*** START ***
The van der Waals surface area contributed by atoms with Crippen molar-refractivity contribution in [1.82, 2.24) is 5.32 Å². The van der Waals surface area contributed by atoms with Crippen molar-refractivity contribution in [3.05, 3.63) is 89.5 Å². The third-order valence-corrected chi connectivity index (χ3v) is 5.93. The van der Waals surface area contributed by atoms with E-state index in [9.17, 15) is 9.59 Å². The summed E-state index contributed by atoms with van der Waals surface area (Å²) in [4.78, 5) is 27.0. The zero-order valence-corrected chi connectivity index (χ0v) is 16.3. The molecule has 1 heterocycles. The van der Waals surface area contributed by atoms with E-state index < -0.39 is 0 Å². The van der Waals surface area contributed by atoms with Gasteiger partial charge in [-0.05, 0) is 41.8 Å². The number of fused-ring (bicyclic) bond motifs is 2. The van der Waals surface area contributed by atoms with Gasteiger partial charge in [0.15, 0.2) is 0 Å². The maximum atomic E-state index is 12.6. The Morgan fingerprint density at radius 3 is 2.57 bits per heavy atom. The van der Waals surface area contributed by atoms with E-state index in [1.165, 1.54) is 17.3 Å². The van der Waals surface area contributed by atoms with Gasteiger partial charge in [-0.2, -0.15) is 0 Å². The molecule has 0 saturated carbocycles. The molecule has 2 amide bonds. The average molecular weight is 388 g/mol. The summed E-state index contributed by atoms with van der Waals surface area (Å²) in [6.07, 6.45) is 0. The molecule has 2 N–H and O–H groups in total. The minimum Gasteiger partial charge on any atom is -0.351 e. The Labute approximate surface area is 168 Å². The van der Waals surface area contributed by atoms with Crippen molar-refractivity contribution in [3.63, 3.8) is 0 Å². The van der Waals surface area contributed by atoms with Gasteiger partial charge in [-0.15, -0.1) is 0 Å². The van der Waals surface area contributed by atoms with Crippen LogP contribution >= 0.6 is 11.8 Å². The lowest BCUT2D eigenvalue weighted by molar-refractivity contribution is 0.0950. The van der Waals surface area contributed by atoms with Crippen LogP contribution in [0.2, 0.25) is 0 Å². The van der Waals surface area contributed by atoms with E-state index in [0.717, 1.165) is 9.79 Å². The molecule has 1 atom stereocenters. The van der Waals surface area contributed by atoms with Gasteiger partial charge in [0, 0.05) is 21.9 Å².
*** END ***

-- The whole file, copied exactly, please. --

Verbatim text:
The van der Waals surface area contributed by atoms with Crippen molar-refractivity contribution in [1.82, 2.24) is 5.32 Å². The van der Waals surface area contributed by atoms with Crippen molar-refractivity contribution in [3.05, 3.63) is 89.5 Å². The third-order valence-corrected chi connectivity index (χ3v) is 5.93. The van der Waals surface area contributed by atoms with E-state index in [9.17, 15) is 9.59 Å². The summed E-state index contributed by atoms with van der Waals surface area (Å²) in [4.78, 5) is 27.0. The zero-order valence-corrected chi connectivity index (χ0v) is 16.3. The molecule has 1 heterocycles. The van der Waals surface area contributed by atoms with E-state index < -0.39 is 0 Å². The van der Waals surface area contributed by atoms with Gasteiger partial charge in [-0.05, 0) is 41.8 Å². The number of fused-ring (bicyclic) bond motifs is 2. The van der Waals surface area contributed by atoms with Gasteiger partial charge in [0.15, 0.2) is 0 Å². The maximum atomic E-state index is 12.6. The Morgan fingerprint density at radius 3 is 2.57 bits per heavy atom. The van der Waals surface area contributed by atoms with E-state index in [1.165, 1.54) is 17.3 Å². The van der Waals surface area contributed by atoms with Gasteiger partial charge in [-0.2, -0.15) is 0 Å². The molecule has 0 saturated carbocycles. The molecule has 2 amide bonds. The average molecular weight is 388 g/mol. The summed E-state index contributed by atoms with van der Waals surface area (Å²) in [6.07, 6.45) is 0. The molecule has 2 N–H and O–H groups in total. The minimum Gasteiger partial charge on any atom is -0.351 e. The Labute approximate surface area is 168 Å². The van der Waals surface area contributed by atoms with Crippen molar-refractivity contribution in [3.63, 3.8) is 0 Å². The van der Waals surface area contributed by atoms with Gasteiger partial charge in [-0.15, -0.1) is 0 Å². The van der Waals surface area contributed by atoms with Crippen LogP contribution >= 0.6 is 11.8 Å². The lowest BCUT2D eigenvalue weighted by molar-refractivity contribution is 0.0950. The van der Waals surface area contributed by atoms with Crippen LogP contribution in [0.2, 0.25) is 0 Å². The van der Waals surface area contributed by atoms with E-state index in [0.717, 1.165) is 9.79 Å². The molecule has 1 atom stereocenters. The van der Waals surface area contributed by atoms with Gasteiger partial charge in [0, 0.05) is 21.9 Å².